Zeewolde, The Netherlands, 12 September 2011 – Swedish Automobile N.V. (Swan) announces that Saab Automobile AB (Saab Automobile) signed a technology license agreement with a special purpose vehicle named Swedish Automobile coöperatief U.A. (SPV). The license agreement relates to the non-exclusive rights in Saab Automobile’s Phoenix architecture technology for a consideration of EUR 70 million.

As part of the transaction, Youngman has also signed a technology license transfer agreement with the SPV on purchasing the license and providing a guarantee for its payment of the license. This commitment of Youngman and the technology license agreement between Saab Automobile and the SPV are part of a bridge financing transaction. This bridge financing transaction and receipt of funds by Saab Automobile are still subject to finalization of definitive transaction documentation with the lender that will provide the bridge loan.

It is the intention to repay the bridge loan with the proceeds of the EUR 245 million equity investment of Pang Da and Youngman, which is still subject to approval of the relevant authorities.

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  1. Lets hope today brings some good news!!

    also a thought going out to the SAAB employees it must be tough but hold in there we will get through this .
    SAAB UP!!!!!!!

  2. Things are sloooowly getting better… Amid all the negotiations ongoing, there is one thing I can’t understand. According to the latest financial reporting, Saab holds inventories for about EUR 250 millions. Since Saab is famous for its lean manufacturing, I doubt that those inventories are to a large extend built of components and work-in-progress; means it must be vehicles ready to be sold (say, at least half of the amount). If company is desperately seeking cash, and its future is dominated by investments, why not to aggressively push those cars, even at notably discounted price tag? Needless to say that at least Saab is losing money on storing its inventories, so discount does not seem that crazy. That could generate some positive cash flow quite shortly to repay salary bills and the most outstanding payable to vendors; external funding  would then be invested into production restart and R&D (i.e. new 93). What’s wrong in my assumptions?..

  3. I have understood that the Chinese approval process has succesfully taken the first two steps, i.e. on regional and provincial level. The only “hurdle” seems the final approval on national level. I understand that by collaterizing the Phoenix IP, as contemplated by the above transaction, a EUR 70 mio advance can be obtained short term. The fact that Youngman has agreed to enter into this transaction proves that it is conficent that it will obtain the NDRC approval to enter into the JV. Considering all this, I agree with Victor that the district court may have misjudged the situation. The fact that the Swedish government is willing to speak to the Chinese government on the approval process and see whether it can be speeded up, are positive signs. I sincerely hope that the appeal court will assess these developments as I do and will rule favourably for a reorganisation. Youngman and Pang Da would not take these steps if they would not believe in the SAAB business case. As Victor last said, SAAB is the only independent European premium carmanufacturer left. In short, a solid asset base.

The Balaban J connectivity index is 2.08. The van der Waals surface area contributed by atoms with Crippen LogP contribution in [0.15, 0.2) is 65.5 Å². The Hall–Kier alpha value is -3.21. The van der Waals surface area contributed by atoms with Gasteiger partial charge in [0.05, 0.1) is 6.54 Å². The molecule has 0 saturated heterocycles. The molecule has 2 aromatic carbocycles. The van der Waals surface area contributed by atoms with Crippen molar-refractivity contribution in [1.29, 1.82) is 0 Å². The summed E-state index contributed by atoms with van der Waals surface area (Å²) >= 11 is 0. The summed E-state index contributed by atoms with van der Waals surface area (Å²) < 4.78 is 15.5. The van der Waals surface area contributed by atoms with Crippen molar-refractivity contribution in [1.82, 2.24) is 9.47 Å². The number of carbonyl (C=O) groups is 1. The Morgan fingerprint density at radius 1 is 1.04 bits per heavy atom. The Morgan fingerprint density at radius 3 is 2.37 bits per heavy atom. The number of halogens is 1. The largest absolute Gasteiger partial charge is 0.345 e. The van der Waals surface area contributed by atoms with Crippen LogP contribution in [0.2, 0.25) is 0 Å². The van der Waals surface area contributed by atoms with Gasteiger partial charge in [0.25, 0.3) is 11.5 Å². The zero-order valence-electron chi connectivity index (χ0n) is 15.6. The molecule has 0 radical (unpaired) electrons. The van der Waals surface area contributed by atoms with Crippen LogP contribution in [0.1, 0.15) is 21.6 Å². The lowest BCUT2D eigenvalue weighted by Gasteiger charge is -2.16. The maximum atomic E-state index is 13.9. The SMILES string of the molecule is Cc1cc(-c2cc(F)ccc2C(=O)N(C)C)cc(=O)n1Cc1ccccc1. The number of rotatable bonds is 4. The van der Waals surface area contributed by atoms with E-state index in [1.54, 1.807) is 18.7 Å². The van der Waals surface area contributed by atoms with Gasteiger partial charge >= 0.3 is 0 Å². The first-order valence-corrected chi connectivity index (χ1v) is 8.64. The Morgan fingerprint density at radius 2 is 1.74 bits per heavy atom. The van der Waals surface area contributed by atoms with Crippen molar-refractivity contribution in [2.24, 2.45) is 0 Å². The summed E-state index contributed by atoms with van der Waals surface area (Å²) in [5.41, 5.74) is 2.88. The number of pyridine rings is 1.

1. Hi Robert! I actually can’t help pinpointing that (1) Swedish government jumped into the boat after the initial court rejection of Saab filing for protection and (2) the EUR 70 mio deal also occurred after the rejection, not before. With this said, was it a misinterpretation by local court, or they indeed lacked confidence in so many tentative deals committed but not processed yet? With these two consequential announcements appeal court really has an improved situation to judge about, if compared to what was in place a week ago.

  4. Looks very hard for SAAB to make it now since union filled for bankrupcy. Hope you make it but I only give you 20% chance. 🙁

    1. Hi Nick! I have similar concerns, yet we need to consider that filing for bankruptcy is not the same as bankruptcy execution. I’m by far not an expert in that field, but at least there must be a separate court trial and judgement to be made. If by that time Saab manages to sort out the outstanding salaries’ issue, chances for survival notably increase

    2. There’s really no point with giving probability numbers. There’s just one SAAB case, not one hundred. So it will be success or failure, not something like “out of our 100 SAAB companies, 20% succeeded”.

      Let’s hope SAAB will succeed!

  5. Wow, the first good news in quite some time.  Now, let’s pay the employees and pull Saab out of bankruptcy.  I’m looking forward to more good news in the future.